The above preview is unformatted text

This student written piece of work is one of many that can be found in our International Baccalaureate Theory of Knowledge section.

Found what you're looking for?

  • Start learning 29% faster today
  • 150,000+ documents available
  • Just £6.99 a month

Not the one? Search for your essay title...
  • Join over 1.2 million students every month
  • Accelerate your learning by 29%
  • Unlimited access from just £6.99 per month

See related essaysSee related essays

Related International Baccalaureate Theory of Knowledge essays

  1. Can we know something that has not yet been proven true?

    It's often said that 'you have to see it to believe it' however this can't always be true because there are some things which we can't see but because we have been told by someone who has authority over us which leads us to believe in that certain thing.

  2. TOK essay: The vocabulary we have does more than communicate our language, it shapes ...

    There are also certain groups in society that use vocabulary and jargon of their own, relating to what they do in their everyday life, for example their job.

  1. In what sense, if any, can a machine be said to know something? How ...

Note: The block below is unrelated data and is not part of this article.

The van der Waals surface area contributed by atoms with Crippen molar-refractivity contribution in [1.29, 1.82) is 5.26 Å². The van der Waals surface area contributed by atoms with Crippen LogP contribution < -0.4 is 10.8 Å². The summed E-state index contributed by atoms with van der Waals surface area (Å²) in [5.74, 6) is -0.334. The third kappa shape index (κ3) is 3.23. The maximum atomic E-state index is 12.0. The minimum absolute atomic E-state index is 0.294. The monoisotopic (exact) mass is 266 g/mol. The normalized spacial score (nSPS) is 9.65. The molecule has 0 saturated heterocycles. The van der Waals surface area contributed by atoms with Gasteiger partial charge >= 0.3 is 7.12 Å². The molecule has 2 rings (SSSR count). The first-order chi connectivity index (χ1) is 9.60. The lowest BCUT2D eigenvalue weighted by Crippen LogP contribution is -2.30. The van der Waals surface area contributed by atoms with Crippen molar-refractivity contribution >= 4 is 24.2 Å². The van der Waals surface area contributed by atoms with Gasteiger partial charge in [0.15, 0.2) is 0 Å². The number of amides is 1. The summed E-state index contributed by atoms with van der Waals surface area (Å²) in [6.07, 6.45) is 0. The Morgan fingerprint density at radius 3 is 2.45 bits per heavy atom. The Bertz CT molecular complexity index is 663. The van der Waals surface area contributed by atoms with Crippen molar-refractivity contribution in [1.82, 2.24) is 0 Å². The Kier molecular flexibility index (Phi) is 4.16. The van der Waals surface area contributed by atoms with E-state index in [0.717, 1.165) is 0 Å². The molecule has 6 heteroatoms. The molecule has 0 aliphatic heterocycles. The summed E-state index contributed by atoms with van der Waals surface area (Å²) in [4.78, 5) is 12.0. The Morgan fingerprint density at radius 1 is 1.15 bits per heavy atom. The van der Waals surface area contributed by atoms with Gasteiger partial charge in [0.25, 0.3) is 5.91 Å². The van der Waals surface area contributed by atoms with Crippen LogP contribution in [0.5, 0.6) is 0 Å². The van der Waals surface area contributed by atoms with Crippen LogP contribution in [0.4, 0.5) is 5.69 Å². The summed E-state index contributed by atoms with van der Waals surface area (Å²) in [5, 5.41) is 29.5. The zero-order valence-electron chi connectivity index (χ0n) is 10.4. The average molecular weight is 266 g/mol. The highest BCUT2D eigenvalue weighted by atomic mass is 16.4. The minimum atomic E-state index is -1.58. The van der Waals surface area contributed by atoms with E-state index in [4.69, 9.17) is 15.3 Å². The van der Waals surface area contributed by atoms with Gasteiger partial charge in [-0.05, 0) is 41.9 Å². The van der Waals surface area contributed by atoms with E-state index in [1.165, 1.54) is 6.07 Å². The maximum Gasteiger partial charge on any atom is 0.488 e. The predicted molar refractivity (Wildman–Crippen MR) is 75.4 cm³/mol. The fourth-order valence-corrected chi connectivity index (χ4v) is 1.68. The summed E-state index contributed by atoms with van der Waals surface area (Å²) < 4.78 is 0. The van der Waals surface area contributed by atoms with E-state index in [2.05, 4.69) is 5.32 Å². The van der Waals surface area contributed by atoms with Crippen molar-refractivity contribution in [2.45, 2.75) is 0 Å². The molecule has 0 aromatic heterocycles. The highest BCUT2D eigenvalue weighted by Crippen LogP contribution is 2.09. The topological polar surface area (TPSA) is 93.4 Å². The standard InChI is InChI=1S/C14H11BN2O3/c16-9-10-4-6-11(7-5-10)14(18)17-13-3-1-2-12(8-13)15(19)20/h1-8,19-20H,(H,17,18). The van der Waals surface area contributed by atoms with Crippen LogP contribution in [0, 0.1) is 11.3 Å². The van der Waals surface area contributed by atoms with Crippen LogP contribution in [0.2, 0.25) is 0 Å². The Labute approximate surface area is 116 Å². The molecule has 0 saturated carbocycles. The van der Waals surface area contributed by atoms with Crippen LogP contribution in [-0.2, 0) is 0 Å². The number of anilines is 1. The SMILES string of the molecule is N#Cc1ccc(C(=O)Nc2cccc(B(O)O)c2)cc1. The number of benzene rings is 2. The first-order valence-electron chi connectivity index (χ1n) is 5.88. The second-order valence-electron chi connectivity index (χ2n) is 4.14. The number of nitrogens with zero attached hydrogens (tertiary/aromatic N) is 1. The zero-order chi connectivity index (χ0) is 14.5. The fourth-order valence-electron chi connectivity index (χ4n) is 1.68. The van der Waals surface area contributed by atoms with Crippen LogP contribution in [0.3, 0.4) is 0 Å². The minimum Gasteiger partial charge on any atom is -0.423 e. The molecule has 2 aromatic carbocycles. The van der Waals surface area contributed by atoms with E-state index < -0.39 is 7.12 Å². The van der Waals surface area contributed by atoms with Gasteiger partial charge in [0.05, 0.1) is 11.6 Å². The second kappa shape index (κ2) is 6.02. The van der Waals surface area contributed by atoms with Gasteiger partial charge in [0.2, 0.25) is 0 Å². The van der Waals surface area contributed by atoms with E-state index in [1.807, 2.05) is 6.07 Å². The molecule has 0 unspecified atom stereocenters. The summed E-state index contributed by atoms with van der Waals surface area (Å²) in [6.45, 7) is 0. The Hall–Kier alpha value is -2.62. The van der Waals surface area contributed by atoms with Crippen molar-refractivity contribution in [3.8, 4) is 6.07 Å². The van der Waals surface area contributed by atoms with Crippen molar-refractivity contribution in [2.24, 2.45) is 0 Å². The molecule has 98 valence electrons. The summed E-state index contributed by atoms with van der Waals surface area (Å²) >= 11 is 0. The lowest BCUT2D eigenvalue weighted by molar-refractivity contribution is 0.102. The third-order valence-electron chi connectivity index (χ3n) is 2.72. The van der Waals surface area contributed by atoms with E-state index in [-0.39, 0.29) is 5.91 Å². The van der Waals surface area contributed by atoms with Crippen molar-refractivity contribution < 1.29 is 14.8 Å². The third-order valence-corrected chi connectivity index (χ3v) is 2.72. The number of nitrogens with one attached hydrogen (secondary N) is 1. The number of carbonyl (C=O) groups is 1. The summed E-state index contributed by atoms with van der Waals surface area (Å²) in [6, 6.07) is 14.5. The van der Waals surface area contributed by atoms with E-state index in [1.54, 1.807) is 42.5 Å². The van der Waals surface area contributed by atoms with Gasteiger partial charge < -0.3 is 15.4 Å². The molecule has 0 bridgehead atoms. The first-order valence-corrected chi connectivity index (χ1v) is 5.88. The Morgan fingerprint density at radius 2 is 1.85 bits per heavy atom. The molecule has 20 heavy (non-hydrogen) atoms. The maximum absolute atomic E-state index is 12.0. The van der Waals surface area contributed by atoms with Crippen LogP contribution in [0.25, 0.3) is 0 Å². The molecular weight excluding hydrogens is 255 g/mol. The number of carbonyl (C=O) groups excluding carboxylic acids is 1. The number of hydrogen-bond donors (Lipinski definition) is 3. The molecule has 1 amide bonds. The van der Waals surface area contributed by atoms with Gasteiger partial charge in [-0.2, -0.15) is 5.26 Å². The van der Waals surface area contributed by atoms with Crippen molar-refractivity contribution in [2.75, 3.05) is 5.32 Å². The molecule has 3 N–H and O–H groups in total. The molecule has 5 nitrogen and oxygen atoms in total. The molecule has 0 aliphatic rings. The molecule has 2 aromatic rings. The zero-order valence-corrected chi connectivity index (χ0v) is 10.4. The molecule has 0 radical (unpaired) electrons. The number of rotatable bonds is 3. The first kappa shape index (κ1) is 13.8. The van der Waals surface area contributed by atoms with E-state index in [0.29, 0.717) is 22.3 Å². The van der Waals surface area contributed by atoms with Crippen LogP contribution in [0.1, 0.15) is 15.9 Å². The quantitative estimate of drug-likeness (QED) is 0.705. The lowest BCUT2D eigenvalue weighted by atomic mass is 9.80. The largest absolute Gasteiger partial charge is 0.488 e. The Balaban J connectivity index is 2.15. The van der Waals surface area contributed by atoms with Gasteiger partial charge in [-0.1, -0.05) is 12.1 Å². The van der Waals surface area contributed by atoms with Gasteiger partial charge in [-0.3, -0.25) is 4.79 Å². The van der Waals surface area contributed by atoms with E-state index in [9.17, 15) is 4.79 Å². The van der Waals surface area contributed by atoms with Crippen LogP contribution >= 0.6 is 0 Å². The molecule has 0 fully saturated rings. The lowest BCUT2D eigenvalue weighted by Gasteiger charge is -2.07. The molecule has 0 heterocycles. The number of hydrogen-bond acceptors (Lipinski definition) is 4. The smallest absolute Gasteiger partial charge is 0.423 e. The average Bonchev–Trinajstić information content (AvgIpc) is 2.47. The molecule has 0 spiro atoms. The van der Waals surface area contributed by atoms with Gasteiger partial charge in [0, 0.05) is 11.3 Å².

The Greek physician Galen definitively proved Aristotle wrong in a series of experiments on sheep brains by demonstrating that injury to the brain affected sensory perception and cognition. Without definite proof from Galen, people may have continued to believe that the heart was the center of all intellectual activity.

  2. Can a machine know?

    Knowing is completely different. It is being aware of the truth, having a belief or faith in something regarded as true beyond any doubt. So we can say that "to know" is objective because it doesn't involve our opinion, but "to think" is subjective because it does.

  1. Seeing James the Red Engine cry, prompted me to ask whether a machine could ...

    Descartes attempted to prove the dualist theory that mind and body are separate, he believed he could "feign" that his body did not exist, but he was unable to do the same when thinking about his mind. He therefore concluded that mind and body are not the same thing.

  2. Can a machine know

    How many times has my mother of father commanded me to go out and empty the garbage or to clean my room? Even if I complain and whine about how busy I am, I still do it anyway. My computer is very similar, recently I wanted to make a DVD

  1. We want to investigate on whether the development of computer technology brings more positive ...

    Personal vigilance, anti-spying software, or constant improvement in the computer hardware or software technology may help to patch up any loopholes discovered by computer hackers. 3. The inference of the Government on the information that its citizens get The Internet is a place we all go to, like any mall or plaza.

  2. Although complete dependence on intuition is not suggested, intuition is often surprisingly accurate. But ...

    A major category that must be acknowledged in order to thoroughly study this question is religion. Take Christianity as an example. Is there any way to prove against this intuitive explanation? Is there any way to prove that this explanation is true?

  • Over 160,000 pieces
    of student written work
  • Annotated by
    experienced teachers
  • Ideas and feedback to
    improve your own work